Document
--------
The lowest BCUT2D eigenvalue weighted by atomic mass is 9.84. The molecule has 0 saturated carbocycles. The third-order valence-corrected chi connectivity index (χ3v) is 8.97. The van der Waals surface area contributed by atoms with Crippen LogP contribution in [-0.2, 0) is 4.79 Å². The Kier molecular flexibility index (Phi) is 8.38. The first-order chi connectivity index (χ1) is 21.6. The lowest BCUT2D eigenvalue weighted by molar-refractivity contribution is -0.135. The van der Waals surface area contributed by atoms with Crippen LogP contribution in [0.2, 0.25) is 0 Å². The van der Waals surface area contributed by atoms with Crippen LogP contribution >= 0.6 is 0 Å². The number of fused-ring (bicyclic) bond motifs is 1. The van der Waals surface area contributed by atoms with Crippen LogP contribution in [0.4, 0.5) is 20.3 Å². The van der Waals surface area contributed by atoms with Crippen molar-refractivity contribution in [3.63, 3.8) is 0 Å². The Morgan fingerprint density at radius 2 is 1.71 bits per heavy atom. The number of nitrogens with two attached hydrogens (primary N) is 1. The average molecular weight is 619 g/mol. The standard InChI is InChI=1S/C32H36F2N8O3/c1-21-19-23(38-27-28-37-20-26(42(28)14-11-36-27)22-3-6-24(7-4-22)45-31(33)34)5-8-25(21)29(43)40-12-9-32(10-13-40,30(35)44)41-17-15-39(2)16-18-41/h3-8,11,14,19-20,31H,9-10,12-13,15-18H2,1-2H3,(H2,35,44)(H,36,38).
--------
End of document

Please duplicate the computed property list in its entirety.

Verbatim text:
The lowest BCUT2D eigenvalue weighted by atomic mass is 9.84. The molecule has 0 saturated carbocycles. The third-order valence-corrected chi connectivity index (χ3v) is 8.97. The van der Waals surface area contributed by atoms with Crippen LogP contribution in [-0.2, 0) is 4.79 Å². The Kier molecular flexibility index (Phi) is 8.38. The first-order chi connectivity index (χ1) is 21.6. The lowest BCUT2D eigenvalue weighted by molar-refractivity contribution is -0.135. The van der Waals surface area contributed by atoms with Crippen LogP contribution in [0.2, 0.25) is 0 Å². The van der Waals surface area contributed by atoms with Crippen LogP contribution >= 0.6 is 0 Å². The number of fused-ring (bicyclic) bond motifs is 1. The van der Waals surface area contributed by atoms with Crippen LogP contribution in [0.4, 0.5) is 20.3 Å². The van der Waals surface area contributed by atoms with Crippen molar-refractivity contribution in [3.63, 3.8) is 0 Å². The Morgan fingerprint density at radius 2 is 1.71 bits per heavy atom. The number of nitrogens with two attached hydrogens (primary N) is 1. The average molecular weight is 619 g/mol. The standard InChI is InChI=1S/C32H36F2N8O3/c1-21-19-23(38-27-28-37-20-26(42(28)14-11-36-27)22-3-6-24(7-4-22)45-31(33)34)5-8-25(21)29(43)40-12-9-32(10-13-40,30(35)44)41-17-15-39(2)16-18-41/h3-8,11,14,19-20,31H,9-10,12-13,15-18H2,1-2H3,(H2,35,44)(H,36,38).